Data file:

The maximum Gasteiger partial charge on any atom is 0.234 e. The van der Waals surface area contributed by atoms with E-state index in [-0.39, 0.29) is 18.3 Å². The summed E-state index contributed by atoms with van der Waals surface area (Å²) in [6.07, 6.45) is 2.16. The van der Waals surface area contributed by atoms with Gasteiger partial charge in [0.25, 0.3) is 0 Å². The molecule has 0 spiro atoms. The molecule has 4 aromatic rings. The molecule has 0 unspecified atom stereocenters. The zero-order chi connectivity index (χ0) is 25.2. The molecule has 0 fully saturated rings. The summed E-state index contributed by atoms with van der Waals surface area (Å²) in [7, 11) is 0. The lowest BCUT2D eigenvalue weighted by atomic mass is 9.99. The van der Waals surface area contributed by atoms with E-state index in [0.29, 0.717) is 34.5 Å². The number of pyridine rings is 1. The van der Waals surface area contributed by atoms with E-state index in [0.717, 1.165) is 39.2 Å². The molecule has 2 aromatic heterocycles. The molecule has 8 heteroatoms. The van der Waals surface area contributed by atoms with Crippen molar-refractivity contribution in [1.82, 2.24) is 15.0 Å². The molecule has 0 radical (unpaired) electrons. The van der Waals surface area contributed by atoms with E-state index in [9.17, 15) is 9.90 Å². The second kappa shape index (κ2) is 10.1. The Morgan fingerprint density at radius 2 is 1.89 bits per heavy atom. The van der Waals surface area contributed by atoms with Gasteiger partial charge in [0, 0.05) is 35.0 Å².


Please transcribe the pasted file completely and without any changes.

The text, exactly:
The maximum Gasteiger partial charge on any atom is 0.234 e. The van der Waals surface area contributed by atoms with E-state index in [-0.39, 0.29) is 18.3 Å². The summed E-state index contributed by atoms with van der Waals surface area (Å²) in [6.07, 6.45) is 2.16. The van der Waals surface area contributed by atoms with Gasteiger partial charge in [0.25, 0.3) is 0 Å². The molecule has 0 spiro atoms. The molecule has 4 aromatic rings. The molecule has 0 unspecified atom stereocenters. The zero-order chi connectivity index (χ0) is 25.2. The molecule has 0 fully saturated rings. The summed E-state index contributed by atoms with van der Waals surface area (Å²) in [7, 11) is 0. The lowest BCUT2D eigenvalue weighted by atomic mass is 9.99. The van der Waals surface area contributed by atoms with E-state index in [0.29, 0.717) is 34.5 Å². The number of pyridine rings is 1. The van der Waals surface area contributed by atoms with E-state index in [0.717, 1.165) is 39.2 Å². The molecule has 2 aromatic heterocycles. The molecule has 8 heteroatoms. The van der Waals surface area contributed by atoms with Crippen molar-refractivity contribution in [1.82, 2.24) is 15.0 Å². The molecule has 0 radical (unpaired) electrons. The van der Waals surface area contributed by atoms with E-state index in [9.17, 15) is 9.90 Å². The second kappa shape index (κ2) is 10.1. The Morgan fingerprint density at radius 2 is 1.89 bits per heavy atom. The van der Waals surface area contributed by atoms with Gasteiger partial charge in [0, 0.05) is 35.0 Å².